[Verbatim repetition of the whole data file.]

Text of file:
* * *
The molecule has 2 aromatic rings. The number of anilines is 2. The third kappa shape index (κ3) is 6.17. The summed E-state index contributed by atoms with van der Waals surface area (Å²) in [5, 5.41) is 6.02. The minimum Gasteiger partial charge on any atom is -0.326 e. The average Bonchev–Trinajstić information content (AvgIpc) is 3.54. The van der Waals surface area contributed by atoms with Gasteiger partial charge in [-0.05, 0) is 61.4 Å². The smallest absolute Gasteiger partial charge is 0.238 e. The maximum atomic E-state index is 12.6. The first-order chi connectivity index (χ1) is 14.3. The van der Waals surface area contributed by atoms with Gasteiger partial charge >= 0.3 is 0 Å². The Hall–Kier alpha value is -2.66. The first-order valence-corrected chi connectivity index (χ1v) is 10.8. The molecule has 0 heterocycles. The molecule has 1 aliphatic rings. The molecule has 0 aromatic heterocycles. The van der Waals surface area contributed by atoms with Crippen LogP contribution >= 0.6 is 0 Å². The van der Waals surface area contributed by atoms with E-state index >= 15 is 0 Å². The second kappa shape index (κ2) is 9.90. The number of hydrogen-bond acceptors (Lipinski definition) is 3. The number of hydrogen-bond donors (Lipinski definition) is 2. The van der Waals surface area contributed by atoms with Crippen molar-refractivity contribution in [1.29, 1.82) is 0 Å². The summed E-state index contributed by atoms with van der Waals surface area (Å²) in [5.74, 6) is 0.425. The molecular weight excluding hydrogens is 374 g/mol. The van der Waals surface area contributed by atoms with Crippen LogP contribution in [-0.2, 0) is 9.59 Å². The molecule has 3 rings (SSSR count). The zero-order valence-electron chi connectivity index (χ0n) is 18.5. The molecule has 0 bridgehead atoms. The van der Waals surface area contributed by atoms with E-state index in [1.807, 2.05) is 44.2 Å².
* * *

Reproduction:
The molecule has 2 aromatic rings. The number of anilines is 2. The third kappa shape index (κ3) is 6.17. The summed E-state index contributed by atoms with van der Waals surface area (Å²) in [5, 5.41) is 6.02. The minimum Gasteiger partial charge on any atom is -0.326 e. The average Bonchev–Trinajstić information content (AvgIpc) is 3.54. The van der Waals surface area contributed by atoms with Gasteiger partial charge in [-0.05, 0) is 61.4 Å². The smallest absolute Gasteiger partial charge is 0.238 e. The maximum atomic E-state index is 12.6. The first-order chi connectivity index (χ1) is 14.3. The van der Waals surface area contributed by atoms with Gasteiger partial charge >= 0.3 is 0 Å². The Hall–Kier alpha value is -2.66. The first-order valence-corrected chi connectivity index (χ1v) is 10.8. The molecule has 0 heterocycles. The molecule has 1 aliphatic rings. The molecule has 0 aromatic heterocycles. The van der Waals surface area contributed by atoms with Crippen LogP contribution >= 0.6 is 0 Å². The van der Waals surface area contributed by atoms with E-state index >= 15 is 0 Å². The second kappa shape index (κ2) is 9.90. The number of hydrogen-bond acceptors (Lipinski definition) is 3. The number of hydrogen-bond donors (Lipinski definition) is 2. The van der Waals surface area contributed by atoms with Crippen molar-refractivity contribution in [1.29, 1.82) is 0 Å². The summed E-state index contributed by atoms with van der Waals surface area (Å²) in [5.74, 6) is 0.425. The molecular weight excluding hydrogens is 374 g/mol. The van der Waals surface area contributed by atoms with Crippen LogP contribution in [-0.2, 0) is 9.59 Å². The molecule has 3 rings (SSSR count). The zero-order valence-electron chi connectivity index (χ0n) is 18.5. The molecule has 0 bridgehead atoms. The van der Waals surface area contributed by atoms with E-state index in [1.807, 2.05) is 44.2 Å².